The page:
Prior to founding Octopus Deploy, I worked for an investment bank in London building WPF applications, and before that I worked for Readify, an Australian .NET consulting firm. I also worked on a number of open source projects and was an active user group presenter. I was a Microsoft MVP for WPF from 2006 to 2013.

11 Nov 2009

Hi Paul,

Can you elaborate on the reason for a ReleaseController method, as opposed to having IController "derive" from IDisposable and doing something like this?

public void Navigate(NavigationRequest request)
{
    Guard.ArgumentNotNull(request, "request");

    var controllerFactory = ControllerBuilder.Current.GetControllerFactory();
    using (var controller = controllerFactory.CreateController(request, request.Controller))
    {
        controller.Execute(request);
    }
}
11 Nov 2009

Great question Matt.

It's the same design principle that ASP.NET MVC follows. IDisposable is one way you might like to clean up after a controller. But there could be other things you want to do, like:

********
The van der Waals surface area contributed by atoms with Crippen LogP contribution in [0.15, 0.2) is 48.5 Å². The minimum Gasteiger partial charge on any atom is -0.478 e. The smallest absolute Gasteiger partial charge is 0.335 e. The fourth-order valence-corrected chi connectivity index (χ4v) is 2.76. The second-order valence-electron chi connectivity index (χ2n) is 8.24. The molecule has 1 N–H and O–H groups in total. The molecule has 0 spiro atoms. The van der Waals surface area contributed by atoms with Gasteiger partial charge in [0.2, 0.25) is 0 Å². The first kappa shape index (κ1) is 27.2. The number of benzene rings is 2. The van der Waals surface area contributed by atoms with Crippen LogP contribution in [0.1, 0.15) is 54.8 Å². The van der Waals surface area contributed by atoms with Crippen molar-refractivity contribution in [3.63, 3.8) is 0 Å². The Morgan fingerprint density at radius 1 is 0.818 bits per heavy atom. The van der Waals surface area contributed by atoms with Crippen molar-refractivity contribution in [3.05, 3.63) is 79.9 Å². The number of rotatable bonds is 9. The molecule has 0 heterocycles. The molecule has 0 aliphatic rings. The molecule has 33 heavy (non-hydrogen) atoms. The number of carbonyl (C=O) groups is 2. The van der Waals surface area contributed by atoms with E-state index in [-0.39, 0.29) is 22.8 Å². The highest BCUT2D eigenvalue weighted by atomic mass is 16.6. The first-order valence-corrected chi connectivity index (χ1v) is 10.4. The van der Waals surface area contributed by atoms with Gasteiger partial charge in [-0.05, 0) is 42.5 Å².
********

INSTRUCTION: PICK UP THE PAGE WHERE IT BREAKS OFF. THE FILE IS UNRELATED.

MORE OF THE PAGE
• The controller might not be disposable, but you might create a Transaction/Session around the controller request (with NHibernate, etc) - release is the point where you would do that.
  • There might be other assets you need to release when the controller is finished.
  • Instead of creating new controllers every time, you may decide this is expensive and to pool them instead. In this case, release controller would release back to the pool rather than disposing.
  • Maybe your controllers are IDisposable, but they are also Singletons - you can't dispose them first time, but you plan to dispose them at some point.
  • You might use something like Ninject Activation Blocks, which you want to dispose of at the end of the request to free anything that was allocated.

So ReleaseController provides a more robust way of handling this. This is what the default implementation of IControllerFactory looks like:

public void ReleaseController(IController controller)
{
    var disposable = controller as IDisposable;
    if (disposable != null)
    {
        disposable.Dispose();
    }
}

Hope that explains it,

Paul

11 Nov 2009

I guess it's also just a good rule that since I didn't allocate the controller, I also shouldn't be disposing it.

30 Dec 2009

Update: The comments above refer to an older version of the API in which controller factories also had a ReleaseController method. The API has changed such that the ControllerFactoryResult now takes a delegate which can be used to release the component. It's a minor change, but I'm hoping this will make it easier to write custom controller factories.